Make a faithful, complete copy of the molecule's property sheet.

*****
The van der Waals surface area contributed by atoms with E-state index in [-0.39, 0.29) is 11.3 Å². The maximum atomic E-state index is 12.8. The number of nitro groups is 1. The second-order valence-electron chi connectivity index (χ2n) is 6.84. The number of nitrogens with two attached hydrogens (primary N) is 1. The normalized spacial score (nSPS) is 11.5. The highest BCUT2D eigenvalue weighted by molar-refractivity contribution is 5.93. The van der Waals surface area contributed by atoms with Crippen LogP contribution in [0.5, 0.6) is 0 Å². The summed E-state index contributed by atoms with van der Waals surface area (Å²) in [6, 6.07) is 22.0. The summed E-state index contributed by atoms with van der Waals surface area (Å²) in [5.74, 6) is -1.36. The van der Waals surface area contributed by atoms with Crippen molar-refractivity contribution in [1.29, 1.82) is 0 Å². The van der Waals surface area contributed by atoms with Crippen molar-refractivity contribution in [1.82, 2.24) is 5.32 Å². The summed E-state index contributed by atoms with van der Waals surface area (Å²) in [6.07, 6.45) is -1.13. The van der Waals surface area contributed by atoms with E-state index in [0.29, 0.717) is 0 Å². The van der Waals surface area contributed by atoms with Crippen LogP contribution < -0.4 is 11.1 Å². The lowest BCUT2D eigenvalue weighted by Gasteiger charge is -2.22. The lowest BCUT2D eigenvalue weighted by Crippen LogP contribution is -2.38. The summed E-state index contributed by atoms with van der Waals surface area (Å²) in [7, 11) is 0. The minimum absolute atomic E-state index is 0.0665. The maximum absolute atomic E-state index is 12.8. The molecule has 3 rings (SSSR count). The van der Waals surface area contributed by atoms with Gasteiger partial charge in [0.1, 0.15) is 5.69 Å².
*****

The van der Waals surface area contributed by atoms with E-state index in [-0.39, 0.29) is 11.3 Å². The maximum atomic E-state index is 12.8. The number of nitro groups is 1. The second-order valence-electron chi connectivity index (χ2n) is 6.84. The number of nitrogens with two attached hydrogens (primary N) is 1. The normalized spacial score (nSPS) is 11.5. The highest BCUT2D eigenvalue weighted by molar-refractivity contribution is 5.93. The van der Waals surface area contributed by atoms with Crippen LogP contribution in [0.5, 0.6) is 0 Å². The summed E-state index contributed by atoms with van der Waals surface area (Å²) in [6, 6.07) is 22.0. The summed E-state index contributed by atoms with van der Waals surface area (Å²) in [5.74, 6) is -1.36. The van der Waals surface area contributed by atoms with Crippen molar-refractivity contribution in [1.29, 1.82) is 0 Å². The van der Waals surface area contributed by atoms with Crippen molar-refractivity contribution in [1.82, 2.24) is 5.32 Å². The summed E-state index contributed by atoms with van der Waals surface area (Å²) in [6.07, 6.45) is -1.13. The van der Waals surface area contributed by atoms with E-state index in [0.29, 0.717) is 0 Å². The van der Waals surface area contributed by atoms with Crippen LogP contribution < -0.4 is 11.1 Å². The lowest BCUT2D eigenvalue weighted by Gasteiger charge is -2.22. The lowest BCUT2D eigenvalue weighted by Crippen LogP contribution is -2.38. The summed E-state index contributed by atoms with van der Waals surface area (Å²) in [7, 11) is 0. The minimum absolute atomic E-state index is 0.0665. The maximum absolute atomic E-state index is 12.8. The molecule has 3 rings (SSSR count). The van der Waals surface area contributed by atoms with Gasteiger partial charge in [0.1, 0.15) is 5.69 Å².